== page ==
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and of many articles of Indo-European origin. To mention some of the more trivialbut on account of their triviality the more convincing-instances, the common dinner plates of the Tibetans, when they use any, are of tin, stamped in the centre with an effigy of some European celebrity. In those which I examined I recognised the Third Napoleon, the Prince and Princess of Wales, and Mr. Gladstone, all supposed by the natives to represent Buddahs of more or less sanctity. Round the rim of the plate, in all cases, were stamped the letters of the English alphabet, from A to Z. The most desirable buttons, again, are four-anna pieces, and so strong is the demand that three of these are worth a rupee. British army buttons are as common as blackberries. Even corkscrews are offered for sale in Ta-chienlu, although no one can explain their use. The presence of such miscellaneous and cheap articles testifies to the facility of trade, while the great quantity of rupees proves its extent. But although commercial intercourse crosses the whole breadth of Tibetan countries, diplomatic relations have not yet penetrated to the nearest of them, Lhassa-dé. Yet the distance from Calcutta to Lhassa, in a direct line, is less than from Paris to Berlin. Until such relations are established and maintained, there can be no hope whatever of a Tibetan market for Assam teas. Exploring missions, no matter how well organised or amply furnished, can effect nothing in the interest of the trade so long as the adverse influence of the resident Chinese Legates and of the Lamas is unchecked. No matter how short the route or convenient the road, the hostility of these two parties would be roused to the utmost against any project of a tea trade.”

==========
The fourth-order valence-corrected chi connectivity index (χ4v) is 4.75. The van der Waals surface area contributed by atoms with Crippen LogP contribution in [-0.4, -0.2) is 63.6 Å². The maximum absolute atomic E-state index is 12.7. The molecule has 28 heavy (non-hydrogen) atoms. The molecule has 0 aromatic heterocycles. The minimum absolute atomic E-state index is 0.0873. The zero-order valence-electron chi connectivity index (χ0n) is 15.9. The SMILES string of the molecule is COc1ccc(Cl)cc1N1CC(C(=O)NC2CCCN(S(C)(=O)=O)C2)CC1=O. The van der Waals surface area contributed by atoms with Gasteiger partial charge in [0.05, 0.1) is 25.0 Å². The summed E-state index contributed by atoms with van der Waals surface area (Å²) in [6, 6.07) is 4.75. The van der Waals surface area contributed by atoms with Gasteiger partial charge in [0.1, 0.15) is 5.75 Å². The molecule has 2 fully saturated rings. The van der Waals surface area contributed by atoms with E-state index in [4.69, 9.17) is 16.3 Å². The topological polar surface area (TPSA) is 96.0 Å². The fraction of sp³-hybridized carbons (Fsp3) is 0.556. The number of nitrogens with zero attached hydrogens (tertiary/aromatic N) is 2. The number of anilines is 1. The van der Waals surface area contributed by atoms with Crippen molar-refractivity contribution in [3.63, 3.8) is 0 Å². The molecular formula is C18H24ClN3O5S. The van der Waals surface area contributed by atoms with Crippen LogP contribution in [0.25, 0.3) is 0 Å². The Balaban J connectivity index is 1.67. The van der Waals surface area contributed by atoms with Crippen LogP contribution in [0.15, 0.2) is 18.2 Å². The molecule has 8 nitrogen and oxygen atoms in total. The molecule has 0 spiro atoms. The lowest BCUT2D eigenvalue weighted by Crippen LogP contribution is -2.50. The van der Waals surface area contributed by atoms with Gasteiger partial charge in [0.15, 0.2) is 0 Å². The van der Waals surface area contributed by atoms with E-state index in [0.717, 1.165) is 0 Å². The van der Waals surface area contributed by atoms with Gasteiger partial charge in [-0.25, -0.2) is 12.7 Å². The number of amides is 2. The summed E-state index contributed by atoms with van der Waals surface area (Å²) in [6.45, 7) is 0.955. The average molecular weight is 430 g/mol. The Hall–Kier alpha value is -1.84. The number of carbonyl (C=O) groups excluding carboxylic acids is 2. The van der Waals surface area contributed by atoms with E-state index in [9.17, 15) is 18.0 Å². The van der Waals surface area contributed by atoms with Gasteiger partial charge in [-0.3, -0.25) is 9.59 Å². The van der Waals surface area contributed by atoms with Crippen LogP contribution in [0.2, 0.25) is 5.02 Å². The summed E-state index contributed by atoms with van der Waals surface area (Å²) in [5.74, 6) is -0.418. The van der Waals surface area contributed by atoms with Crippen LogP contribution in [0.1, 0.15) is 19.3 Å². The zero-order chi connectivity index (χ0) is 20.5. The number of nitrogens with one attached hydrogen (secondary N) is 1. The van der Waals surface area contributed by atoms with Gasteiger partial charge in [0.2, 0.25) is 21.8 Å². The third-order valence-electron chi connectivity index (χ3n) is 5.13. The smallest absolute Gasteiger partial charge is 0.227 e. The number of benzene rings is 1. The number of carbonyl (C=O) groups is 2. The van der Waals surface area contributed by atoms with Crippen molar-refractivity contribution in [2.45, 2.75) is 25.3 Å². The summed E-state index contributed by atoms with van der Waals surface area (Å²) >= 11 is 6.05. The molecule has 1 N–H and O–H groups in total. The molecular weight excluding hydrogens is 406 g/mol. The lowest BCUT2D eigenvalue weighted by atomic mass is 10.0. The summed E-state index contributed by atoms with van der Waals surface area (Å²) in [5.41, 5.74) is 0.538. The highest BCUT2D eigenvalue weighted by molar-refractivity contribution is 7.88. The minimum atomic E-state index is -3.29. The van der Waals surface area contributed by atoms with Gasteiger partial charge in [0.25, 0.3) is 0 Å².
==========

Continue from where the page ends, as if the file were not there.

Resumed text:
Seventy years ago the Tibetan merchants told Manning that most of the articles from India which came into Tibet were smuggled by the Fakirs or pilgrims, and that if much gold was sent out of the country to India the Emperor of China would be displeased. Yet for many centuries such a trade existed, until the conquest of Nepaul by the Goorkha Rajah put a partial stop to it. The old tradition of the Indian Governor-Generals, prior to the time of Warren Hastings, was that the Chinese ought to be kept off as far as possible; but the efforts to open up a trade with Western China throngh Burmah, the exploration of the Eastern Himalaya, the development of the resources of Assam and the Mishmee tribes' country, all prove that this day of isolation is now over. Indeed, the stipulation in the Treaty of Cheefoo that a consul is to be established at Chung-King, “the Liverpool of Western China,” has already been carried out by Mr. Baber (whose report we have quoted) being stationed there, and is the best proof that India is determined to draw as near as possible to her neighbours. Still, the physical obstacles of the Himalayas, though great, are trifling compared with the hostility of the Chinese mandarins and the jealousy of the Buddhist hierarchy of the Lamas, operating on the natural timidity of the primitive people whom they hold in civil and religious bonds. Commerce is in the hands of the Government, and so closely is it watched that it is next to impossible for any stranger to enter the country without encountering the garrisons that are stationed at all the inlets to it. This jealousy would be still more intensified by the commotion excited among the Se-chuen merchants were a trade to develop between Assam and Tibet, through Nepaul by the Kirong Pass, through Sikkim by the Chumbi Valley, by the route beyond Sudiyeh, or over the Patkoi hills ; it is doubtful whether the Pekin Government, supposing they were willing, could force these edicts on the Chetu, Ba’tang, or Lhassa mandarins, who profit by the present state of matters, or that the Lamas would care to risk any intercourse between their serfs and the more enlightened Indians. In order to make a Tibetan trade remunerative, Mr. Edgar pointed out, years ago, that it would be necessary to open up not only one but all the Himalayan passes. Up to the present date we have seen nothing to render this revolutionary measure less a sine quá non for trade with Middle Asia. Colonel Lewin considers that if the flock-owners of Tibet were made aware of the fact that at the foot of the Himalayas there was a steady market for their wool, they would drive their sheer thither, and return with our products in exchange.